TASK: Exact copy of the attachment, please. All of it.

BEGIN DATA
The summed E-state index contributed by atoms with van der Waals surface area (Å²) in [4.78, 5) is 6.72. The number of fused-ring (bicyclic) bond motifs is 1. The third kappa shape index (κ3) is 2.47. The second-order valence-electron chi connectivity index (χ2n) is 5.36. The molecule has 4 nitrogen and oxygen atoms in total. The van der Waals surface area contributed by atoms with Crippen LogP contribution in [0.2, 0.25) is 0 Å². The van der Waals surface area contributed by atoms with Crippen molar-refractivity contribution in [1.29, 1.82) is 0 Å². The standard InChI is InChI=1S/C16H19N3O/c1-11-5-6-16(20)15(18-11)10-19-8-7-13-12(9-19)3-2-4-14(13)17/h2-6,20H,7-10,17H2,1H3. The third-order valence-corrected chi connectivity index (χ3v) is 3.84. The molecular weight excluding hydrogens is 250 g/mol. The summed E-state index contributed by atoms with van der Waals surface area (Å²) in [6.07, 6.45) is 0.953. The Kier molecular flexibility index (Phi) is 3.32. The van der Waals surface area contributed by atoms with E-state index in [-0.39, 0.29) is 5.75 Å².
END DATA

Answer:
The summed E-state index contributed by atoms with van der Waals surface area (Å²) in [4.78, 5) is 6.72. The number of fused-ring (bicyclic) bond motifs is 1. The third kappa shape index (κ3) is 2.47. The second-order valence-electron chi connectivity index (χ2n) is 5.36. The molecule has 4 nitrogen and oxygen atoms in total. The van der Waals surface area contributed by atoms with Crippen LogP contribution in [0.2, 0.25) is 0 Å². The van der Waals surface area contributed by atoms with Crippen molar-refractivity contribution in [1.29, 1.82) is 0 Å². The standard InChI is InChI=1S/C16H19N3O/c1-11-5-6-16(20)15(18-11)10-19-8-7-13-12(9-19)3-2-4-14(13)17/h2-6,20H,7-10,17H2,1H3. The third-order valence-corrected chi connectivity index (χ3v) is 3.84. The molecular weight excluding hydrogens is 250 g/mol. The summed E-state index contributed by atoms with van der Waals surface area (Å²) in [6.07, 6.45) is 0.953. The Kier molecular flexibility index (Phi) is 3.32. The van der Waals surface area contributed by atoms with E-state index in [-0.39, 0.29) is 5.75 Å².